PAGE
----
Wednesday, December 7, 2016
What Do You Know about Kinesiology?
Kinesiology is a scientific study of human or non-human body movement. Kinesiology addresses physiological, biomechanical, and psychological mechanisms of movement. Applications of kinesiology to human health (i.e. human Kinesiology) include biomechanics and orthopedics; strength and conditioning; sport psychology; methods of rehabilitation, such as physical and occupational therapy; and sport and exercise. Studies of human and animal motion include measures from motion tracking systems, electrophysiology of muscle and brain activity, various methods for monitoring physiological function, and other behavioral and cognitive research techniques.
Kinesiology as described above should not be confused with applied kinesiology, a controversial medical diagnostic method.
Applied kinesiology (AK) is a technique in alternative medicine claimed to be able to diagnose illness or choose treatment by testing muscles for strength and weakness. According to their guidelines on allergy diagnostic testing, the American College of Allergy, Asthma and Immunology stated there is "no evidence of diagnostic validity" of applied kinesiology. Another study has shown that, as an evaluative method, AK "is no more useful than random guessing", and the American Cancer Society has said that "scientific evidence does not support the claim that applied kinesiology can diagnose or treat cancer or other illness.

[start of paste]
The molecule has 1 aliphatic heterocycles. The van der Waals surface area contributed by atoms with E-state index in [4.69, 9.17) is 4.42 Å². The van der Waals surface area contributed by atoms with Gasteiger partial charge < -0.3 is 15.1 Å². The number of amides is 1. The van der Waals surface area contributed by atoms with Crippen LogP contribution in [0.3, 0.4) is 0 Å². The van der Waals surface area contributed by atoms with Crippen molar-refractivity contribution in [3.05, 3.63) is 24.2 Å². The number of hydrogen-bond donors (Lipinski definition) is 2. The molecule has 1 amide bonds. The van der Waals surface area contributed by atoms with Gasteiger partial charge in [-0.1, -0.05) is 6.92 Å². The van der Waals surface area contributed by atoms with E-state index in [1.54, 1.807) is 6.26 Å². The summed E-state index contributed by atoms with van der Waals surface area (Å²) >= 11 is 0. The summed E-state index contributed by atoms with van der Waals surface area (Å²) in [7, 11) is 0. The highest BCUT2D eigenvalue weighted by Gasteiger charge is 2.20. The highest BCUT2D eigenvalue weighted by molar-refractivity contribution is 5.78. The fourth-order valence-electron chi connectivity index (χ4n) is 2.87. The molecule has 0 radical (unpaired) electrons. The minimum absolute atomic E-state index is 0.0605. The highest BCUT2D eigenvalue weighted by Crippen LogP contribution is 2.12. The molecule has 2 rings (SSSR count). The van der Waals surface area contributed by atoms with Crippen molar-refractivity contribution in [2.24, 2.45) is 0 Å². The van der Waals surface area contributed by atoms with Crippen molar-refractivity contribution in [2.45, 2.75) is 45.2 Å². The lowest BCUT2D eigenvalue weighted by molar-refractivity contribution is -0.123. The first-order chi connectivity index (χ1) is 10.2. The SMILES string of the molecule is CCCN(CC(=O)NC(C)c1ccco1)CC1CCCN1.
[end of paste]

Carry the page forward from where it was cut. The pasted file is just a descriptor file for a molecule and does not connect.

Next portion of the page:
The term "kinesiologist" is neither a licensed nor professional designation in the United States nor most countries (with the exception of Canada), individuals with training in this area can teach physical education, provide consulting services, conduct research and develop policies related to rehabilitation, human motor performance, ergonomics, and occupational health and safety. In North America, kinesiologists may study to earn a Bachelor of Science, Master of Science, or Doctorate of Philosophy degree in Kinesiology or a Bachelor of Kinesiology degree, while in Australia or New Zealand, they are often conferred an Applied Science (Human Movement) degree (or higher). Many doctoral level faculty in North American kinesiology programs received their doctoral training in related disciplines, such as neuroscience, mechanical engineering, psychology, and physiology. The world's first kinesiology department was launched in 1967 at the University of Waterloo, Canada.